The biggest challenge when setting up a blue screen or green screen is even lighting and the avoidance of shadows, because it is best to have as narrow a color range as possible being replaced. A shadow would present itself as a darker color to the camera and might not register for replacement. This can sometimes be seen in low-budget or live broadcasts where the errors cannot be manually repaired. The material being used affects the quality and ease of having it evenly lit. In order to get the cleanest key from shooting green screen it is necessary to create a value difference between the subject and the green screen. In order to differentiate the subject from the screen, a two-stop difference can be used, either by making the green screen two stops higher than the subject, or vice versa.
Sometimes a shadow can be used to create a visual effect. Areas of the blue screen or green screen with a shadow on them can be replaced with a darker version of the desired background video image, making it look like the person is casting a shadow on them. Any spill of the chroma key color will make the result look unnatural. A difference in the focal length of the lenses used can affect the success of chroma key.
The best kit for you depends on your production needs and artistic preferences. Ideally the kit should offer flexibility to work in many different situations. You’ll want to consider fixture types, total wattage and the size and weight of the kit. If you need softer lighting you should look carefully at the kits containing Chimera Softbanks, which is included in our 4 light kit. You will be amazed at the versatility that comes from these lights. The Arri lights can help even the craziest creative ideas come to life like in the recent Blade Runner 2049 Movie were they used 256 ARRI 300-watt Fresnels in two concentric circles were used to simulate the sun and its shadows. The doors were removed so that each lamphead was literally touching the next. Then a slow chase was programmed, it appeared as a soft source of about eight lamps circling the subject. This required quite an elaborate dimmer installation. Lets take a look at the set up and the scene below.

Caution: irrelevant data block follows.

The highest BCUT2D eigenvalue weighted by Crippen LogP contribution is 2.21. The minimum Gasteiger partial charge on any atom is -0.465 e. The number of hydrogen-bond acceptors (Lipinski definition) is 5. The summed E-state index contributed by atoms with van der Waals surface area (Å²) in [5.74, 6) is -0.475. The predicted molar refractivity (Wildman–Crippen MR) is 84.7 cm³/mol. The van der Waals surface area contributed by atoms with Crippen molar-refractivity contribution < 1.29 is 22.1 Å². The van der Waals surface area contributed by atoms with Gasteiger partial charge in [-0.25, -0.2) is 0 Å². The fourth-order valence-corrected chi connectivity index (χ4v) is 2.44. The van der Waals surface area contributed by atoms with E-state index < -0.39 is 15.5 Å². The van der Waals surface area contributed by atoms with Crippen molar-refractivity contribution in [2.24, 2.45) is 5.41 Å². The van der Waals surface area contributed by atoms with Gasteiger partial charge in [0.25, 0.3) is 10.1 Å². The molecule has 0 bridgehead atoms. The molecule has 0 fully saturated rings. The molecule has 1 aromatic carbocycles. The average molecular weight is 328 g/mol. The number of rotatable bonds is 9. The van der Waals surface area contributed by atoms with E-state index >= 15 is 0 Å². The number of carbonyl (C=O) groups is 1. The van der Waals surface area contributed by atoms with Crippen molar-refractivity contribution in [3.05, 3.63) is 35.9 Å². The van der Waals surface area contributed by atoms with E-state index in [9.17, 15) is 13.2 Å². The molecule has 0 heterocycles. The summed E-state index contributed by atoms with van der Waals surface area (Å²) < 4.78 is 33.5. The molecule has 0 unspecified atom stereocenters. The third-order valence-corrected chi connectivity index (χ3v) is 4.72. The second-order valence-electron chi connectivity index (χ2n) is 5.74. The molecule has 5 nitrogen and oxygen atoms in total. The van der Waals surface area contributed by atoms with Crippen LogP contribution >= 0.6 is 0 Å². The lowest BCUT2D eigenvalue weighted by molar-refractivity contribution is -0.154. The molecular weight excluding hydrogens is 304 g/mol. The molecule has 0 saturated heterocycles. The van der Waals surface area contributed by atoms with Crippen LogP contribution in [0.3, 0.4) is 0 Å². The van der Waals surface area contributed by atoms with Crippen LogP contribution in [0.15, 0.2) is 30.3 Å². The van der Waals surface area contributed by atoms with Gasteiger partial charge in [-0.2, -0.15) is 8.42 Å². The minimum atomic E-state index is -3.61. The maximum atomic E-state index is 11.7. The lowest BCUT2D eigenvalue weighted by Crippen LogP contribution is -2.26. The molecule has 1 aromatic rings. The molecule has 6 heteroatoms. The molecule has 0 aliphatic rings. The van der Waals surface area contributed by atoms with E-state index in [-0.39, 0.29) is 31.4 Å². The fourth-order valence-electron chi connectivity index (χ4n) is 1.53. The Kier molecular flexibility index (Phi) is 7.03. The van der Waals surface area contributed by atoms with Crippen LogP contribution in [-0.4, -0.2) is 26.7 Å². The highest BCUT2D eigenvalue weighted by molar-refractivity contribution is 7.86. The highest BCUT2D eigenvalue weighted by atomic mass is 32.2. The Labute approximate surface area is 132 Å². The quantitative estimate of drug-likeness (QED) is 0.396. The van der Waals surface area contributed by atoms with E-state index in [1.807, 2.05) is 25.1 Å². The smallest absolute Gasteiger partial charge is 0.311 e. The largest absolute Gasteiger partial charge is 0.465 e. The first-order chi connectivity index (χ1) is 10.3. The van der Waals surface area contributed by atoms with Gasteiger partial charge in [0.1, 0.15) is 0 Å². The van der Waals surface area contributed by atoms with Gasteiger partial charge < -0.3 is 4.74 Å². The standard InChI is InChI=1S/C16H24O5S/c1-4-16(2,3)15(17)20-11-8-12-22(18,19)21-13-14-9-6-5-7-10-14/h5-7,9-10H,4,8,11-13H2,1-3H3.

We love these lights for many reasons, one being their compact size and lightweight, the robust construction of rust-resistant, extruded, die cast aluminium, and easy and convenient operation. As we know the Arri lights can really hurt your purse (or wallet, for you fellas out there) but can be rented for a fraction of the cost on our website thelenspal.com